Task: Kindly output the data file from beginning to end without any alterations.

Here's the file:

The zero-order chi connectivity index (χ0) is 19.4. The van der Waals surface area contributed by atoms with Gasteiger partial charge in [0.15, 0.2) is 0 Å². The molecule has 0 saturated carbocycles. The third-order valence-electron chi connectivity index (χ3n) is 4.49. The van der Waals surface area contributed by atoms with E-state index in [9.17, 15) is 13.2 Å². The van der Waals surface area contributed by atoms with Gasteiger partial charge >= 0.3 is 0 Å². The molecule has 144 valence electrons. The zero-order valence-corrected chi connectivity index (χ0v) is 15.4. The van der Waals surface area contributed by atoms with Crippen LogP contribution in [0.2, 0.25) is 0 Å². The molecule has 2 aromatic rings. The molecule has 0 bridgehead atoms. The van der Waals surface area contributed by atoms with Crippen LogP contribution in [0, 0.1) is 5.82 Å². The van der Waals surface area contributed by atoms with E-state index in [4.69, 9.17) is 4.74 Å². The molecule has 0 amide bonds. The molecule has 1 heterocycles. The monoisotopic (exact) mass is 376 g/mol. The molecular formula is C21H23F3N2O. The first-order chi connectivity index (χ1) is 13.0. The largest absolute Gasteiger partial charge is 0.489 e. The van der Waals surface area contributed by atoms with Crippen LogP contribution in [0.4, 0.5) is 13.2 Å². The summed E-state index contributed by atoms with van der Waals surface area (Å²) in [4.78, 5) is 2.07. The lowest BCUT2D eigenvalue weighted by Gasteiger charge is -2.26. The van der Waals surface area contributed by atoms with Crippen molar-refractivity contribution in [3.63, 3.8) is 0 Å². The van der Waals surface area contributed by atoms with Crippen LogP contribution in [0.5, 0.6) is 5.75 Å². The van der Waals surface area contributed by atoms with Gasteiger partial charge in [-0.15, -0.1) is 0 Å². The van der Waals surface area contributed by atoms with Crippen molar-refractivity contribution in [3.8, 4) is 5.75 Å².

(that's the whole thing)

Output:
The zero-order chi connectivity index (χ0) is 19.4. The van der Waals surface area contributed by atoms with Gasteiger partial charge in [0.15, 0.2) is 0 Å². The molecule has 0 saturated carbocycles. The third-order valence-electron chi connectivity index (χ3n) is 4.49. The van der Waals surface area contributed by atoms with E-state index in [9.17, 15) is 13.2 Å². The van der Waals surface area contributed by atoms with Gasteiger partial charge >= 0.3 is 0 Å². The molecule has 144 valence electrons. The zero-order valence-corrected chi connectivity index (χ0v) is 15.4. The van der Waals surface area contributed by atoms with Crippen LogP contribution in [0.2, 0.25) is 0 Å². The molecule has 2 aromatic rings. The molecule has 0 bridgehead atoms. The van der Waals surface area contributed by atoms with Crippen LogP contribution in [0, 0.1) is 5.82 Å². The van der Waals surface area contributed by atoms with E-state index in [4.69, 9.17) is 4.74 Å². The molecule has 0 amide bonds. The molecule has 1 heterocycles. The monoisotopic (exact) mass is 376 g/mol. The molecular formula is C21H23F3N2O. The first-order chi connectivity index (χ1) is 13.0. The largest absolute Gasteiger partial charge is 0.489 e. The van der Waals surface area contributed by atoms with Crippen LogP contribution in [0.4, 0.5) is 13.2 Å². The summed E-state index contributed by atoms with van der Waals surface area (Å²) in [4.78, 5) is 2.07. The lowest BCUT2D eigenvalue weighted by Gasteiger charge is -2.26. The van der Waals surface area contributed by atoms with Crippen molar-refractivity contribution in [3.63, 3.8) is 0 Å². The van der Waals surface area contributed by atoms with Crippen LogP contribution in [0.5, 0.6) is 5.75 Å². The van der Waals surface area contributed by atoms with Gasteiger partial charge in [-0.15, -0.1) is 0 Å². The van der Waals surface area contributed by atoms with Crippen molar-refractivity contribution in [3.8, 4) is 5.75 Å².